Fragmented data increases your exposure surface and increases the risks of security breaches.
Data fragmentation follows a vicious circle - the more fragmented your current data, the more likely your future data will be even more fragmented.
Partially, this stems from the broken window theory. But importantly, data fragmentation feeds itself, because it is always easier adding a new data source, a new data silo, or a new data storage than figuring out how to find, join, and sync the existing data assets.
Given the multiple risks of data fragmentation problems, how can we prevent them or even fix them?
When you're faced with a fragmented data ecosystem, there is only one solution: bring clarity with a coherent and holistic data management strategy.
Sit with all the department/team leaders (or other representatives of data silos) and record all your data assets. Plus points for understanding their data lineage and how data travels through your systems.
Wherever possible, try to join existing assets together. You might need to get technical here. For example, joining multiple customer identifiers (emails, addresses, telephone numbers, etc.) into a single customer representation view that can bridge different data sets.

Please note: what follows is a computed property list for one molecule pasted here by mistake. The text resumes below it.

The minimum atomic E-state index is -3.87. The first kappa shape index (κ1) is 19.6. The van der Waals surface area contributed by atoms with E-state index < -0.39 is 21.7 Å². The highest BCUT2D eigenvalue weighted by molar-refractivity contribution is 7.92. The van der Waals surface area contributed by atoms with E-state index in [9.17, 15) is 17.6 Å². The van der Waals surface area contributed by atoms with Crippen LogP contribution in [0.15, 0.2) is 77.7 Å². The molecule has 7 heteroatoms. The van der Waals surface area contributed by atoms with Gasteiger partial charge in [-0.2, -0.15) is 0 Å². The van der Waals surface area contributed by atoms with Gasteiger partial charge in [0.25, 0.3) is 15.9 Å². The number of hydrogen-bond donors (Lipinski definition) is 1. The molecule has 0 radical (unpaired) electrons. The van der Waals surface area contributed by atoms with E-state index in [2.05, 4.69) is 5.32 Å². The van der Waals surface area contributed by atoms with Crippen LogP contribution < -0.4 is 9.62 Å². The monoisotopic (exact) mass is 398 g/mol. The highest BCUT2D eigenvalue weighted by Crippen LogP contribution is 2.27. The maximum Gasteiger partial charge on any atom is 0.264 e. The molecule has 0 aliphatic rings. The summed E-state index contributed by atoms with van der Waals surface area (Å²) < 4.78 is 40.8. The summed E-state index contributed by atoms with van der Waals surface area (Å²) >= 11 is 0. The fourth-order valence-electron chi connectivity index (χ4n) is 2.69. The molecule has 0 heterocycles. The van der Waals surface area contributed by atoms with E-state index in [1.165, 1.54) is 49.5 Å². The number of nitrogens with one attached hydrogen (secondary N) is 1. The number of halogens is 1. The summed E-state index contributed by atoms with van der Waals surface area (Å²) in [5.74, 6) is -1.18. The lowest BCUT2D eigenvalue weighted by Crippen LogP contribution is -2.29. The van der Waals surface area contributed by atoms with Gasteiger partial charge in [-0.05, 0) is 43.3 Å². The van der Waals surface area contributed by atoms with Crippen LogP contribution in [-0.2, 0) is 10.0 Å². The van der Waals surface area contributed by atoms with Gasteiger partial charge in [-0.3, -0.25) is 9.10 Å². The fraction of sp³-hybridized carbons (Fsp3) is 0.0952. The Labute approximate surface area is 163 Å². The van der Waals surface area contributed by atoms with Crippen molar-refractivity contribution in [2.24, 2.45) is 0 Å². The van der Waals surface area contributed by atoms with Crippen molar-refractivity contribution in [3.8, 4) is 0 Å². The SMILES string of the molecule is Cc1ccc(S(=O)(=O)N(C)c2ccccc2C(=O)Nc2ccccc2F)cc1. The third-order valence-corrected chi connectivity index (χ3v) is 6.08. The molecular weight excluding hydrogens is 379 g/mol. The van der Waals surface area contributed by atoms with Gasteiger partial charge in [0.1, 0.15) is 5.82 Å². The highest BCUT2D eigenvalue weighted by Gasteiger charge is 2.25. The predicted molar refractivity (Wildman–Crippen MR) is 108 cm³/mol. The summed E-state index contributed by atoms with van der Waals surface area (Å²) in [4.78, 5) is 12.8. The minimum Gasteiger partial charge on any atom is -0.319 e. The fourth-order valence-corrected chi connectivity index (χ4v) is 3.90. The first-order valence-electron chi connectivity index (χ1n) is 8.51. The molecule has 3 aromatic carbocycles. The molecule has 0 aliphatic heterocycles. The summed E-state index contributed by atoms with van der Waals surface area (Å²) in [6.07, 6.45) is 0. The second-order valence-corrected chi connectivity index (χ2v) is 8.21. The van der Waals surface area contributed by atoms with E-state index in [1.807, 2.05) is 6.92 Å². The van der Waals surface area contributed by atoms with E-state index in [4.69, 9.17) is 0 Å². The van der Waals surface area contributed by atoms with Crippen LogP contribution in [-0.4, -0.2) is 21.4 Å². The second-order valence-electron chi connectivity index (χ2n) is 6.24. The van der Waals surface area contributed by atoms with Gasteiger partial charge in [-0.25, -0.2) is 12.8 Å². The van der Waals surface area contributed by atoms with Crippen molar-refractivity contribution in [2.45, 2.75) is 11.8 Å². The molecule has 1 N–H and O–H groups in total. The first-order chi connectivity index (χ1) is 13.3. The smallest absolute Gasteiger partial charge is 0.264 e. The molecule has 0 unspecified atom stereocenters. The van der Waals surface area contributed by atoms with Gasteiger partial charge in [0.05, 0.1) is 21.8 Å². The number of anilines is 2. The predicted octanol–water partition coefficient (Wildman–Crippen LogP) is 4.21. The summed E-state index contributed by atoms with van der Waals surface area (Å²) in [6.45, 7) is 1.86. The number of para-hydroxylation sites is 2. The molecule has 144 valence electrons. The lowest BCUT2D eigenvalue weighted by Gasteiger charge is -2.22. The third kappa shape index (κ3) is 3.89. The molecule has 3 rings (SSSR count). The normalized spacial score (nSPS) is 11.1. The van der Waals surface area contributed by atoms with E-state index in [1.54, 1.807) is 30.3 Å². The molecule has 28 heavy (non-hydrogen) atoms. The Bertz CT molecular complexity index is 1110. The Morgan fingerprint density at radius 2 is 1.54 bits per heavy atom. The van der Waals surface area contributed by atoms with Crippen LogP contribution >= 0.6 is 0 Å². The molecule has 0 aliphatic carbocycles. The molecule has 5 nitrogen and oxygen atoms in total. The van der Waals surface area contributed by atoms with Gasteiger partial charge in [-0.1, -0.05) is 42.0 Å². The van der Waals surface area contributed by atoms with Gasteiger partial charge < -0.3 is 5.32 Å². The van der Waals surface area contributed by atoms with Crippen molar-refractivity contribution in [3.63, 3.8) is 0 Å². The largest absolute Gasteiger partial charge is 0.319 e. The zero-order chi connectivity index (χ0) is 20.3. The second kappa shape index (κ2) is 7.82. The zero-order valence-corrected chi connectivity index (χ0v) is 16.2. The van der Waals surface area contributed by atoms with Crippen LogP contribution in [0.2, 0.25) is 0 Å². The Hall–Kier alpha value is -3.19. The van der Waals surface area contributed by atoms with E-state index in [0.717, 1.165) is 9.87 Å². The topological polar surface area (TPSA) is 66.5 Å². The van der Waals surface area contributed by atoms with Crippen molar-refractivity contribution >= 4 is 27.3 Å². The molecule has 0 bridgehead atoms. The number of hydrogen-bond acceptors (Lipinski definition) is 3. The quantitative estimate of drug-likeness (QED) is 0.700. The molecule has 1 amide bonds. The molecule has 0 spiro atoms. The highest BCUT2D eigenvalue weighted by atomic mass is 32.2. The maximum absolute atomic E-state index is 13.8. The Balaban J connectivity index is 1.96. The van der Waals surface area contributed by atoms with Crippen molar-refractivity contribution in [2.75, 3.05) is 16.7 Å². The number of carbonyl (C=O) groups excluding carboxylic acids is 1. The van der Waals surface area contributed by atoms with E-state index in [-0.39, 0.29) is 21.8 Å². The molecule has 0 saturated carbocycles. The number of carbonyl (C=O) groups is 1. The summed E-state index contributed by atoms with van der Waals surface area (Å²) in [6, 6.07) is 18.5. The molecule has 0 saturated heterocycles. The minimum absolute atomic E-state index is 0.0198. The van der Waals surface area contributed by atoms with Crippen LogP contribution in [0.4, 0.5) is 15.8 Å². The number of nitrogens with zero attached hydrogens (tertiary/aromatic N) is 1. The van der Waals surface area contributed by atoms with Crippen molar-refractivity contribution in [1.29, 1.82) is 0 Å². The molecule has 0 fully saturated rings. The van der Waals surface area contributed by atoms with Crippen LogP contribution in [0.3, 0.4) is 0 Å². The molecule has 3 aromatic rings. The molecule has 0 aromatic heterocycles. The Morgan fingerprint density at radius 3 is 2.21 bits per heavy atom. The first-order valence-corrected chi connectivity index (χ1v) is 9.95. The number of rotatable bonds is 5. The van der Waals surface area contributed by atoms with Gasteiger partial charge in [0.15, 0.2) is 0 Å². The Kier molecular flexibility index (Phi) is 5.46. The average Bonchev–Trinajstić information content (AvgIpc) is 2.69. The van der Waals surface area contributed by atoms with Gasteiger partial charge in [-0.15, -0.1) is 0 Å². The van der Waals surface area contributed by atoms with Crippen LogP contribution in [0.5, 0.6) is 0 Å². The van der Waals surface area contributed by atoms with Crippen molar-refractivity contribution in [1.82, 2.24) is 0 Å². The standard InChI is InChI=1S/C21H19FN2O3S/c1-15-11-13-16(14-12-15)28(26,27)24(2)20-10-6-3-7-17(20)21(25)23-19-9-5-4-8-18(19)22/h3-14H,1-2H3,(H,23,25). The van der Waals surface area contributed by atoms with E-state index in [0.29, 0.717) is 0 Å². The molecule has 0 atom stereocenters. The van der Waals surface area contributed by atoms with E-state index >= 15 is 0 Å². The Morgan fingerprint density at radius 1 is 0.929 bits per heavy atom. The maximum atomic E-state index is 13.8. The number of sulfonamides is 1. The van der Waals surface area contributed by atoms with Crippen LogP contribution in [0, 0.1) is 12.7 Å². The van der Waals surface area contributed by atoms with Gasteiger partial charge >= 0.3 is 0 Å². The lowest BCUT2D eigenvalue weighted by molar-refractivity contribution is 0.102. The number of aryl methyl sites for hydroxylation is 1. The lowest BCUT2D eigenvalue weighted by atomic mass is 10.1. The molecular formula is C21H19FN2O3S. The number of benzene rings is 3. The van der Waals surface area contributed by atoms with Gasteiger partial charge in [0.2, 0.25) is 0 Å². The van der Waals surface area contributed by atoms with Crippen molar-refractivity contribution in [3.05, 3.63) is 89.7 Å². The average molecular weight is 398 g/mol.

Don’t be afraid to discard data assets. Especially when they are outdated or duplicated.
Set up a data governance framework that specifies how:
We wrote extensively on the topic of data governance automation, feel free to deep dive.
A good data governance framework will help you better understand your data assets, spot when fragmentation is happening, and work against fragmentation.
Your data operations and systems will tend towards chaos if left unattended. The only way to build resilient systems is to constantly:
Keboola is an end-to-end data operations platform that comes with in-built data governance tools, that help you automate a lot of the heavy lifting when implementing your data governance policies that resist data fragmentation:
But Keboola is not just a tool for automating data governance. It is designed to automate and speed up all data operations, from ETL pipeline construction and maintenance to deploying machine learning models in production.
We offer a no-questions-asked always-free tier. Try Keboola out and check for yourself what Keboola can do for you.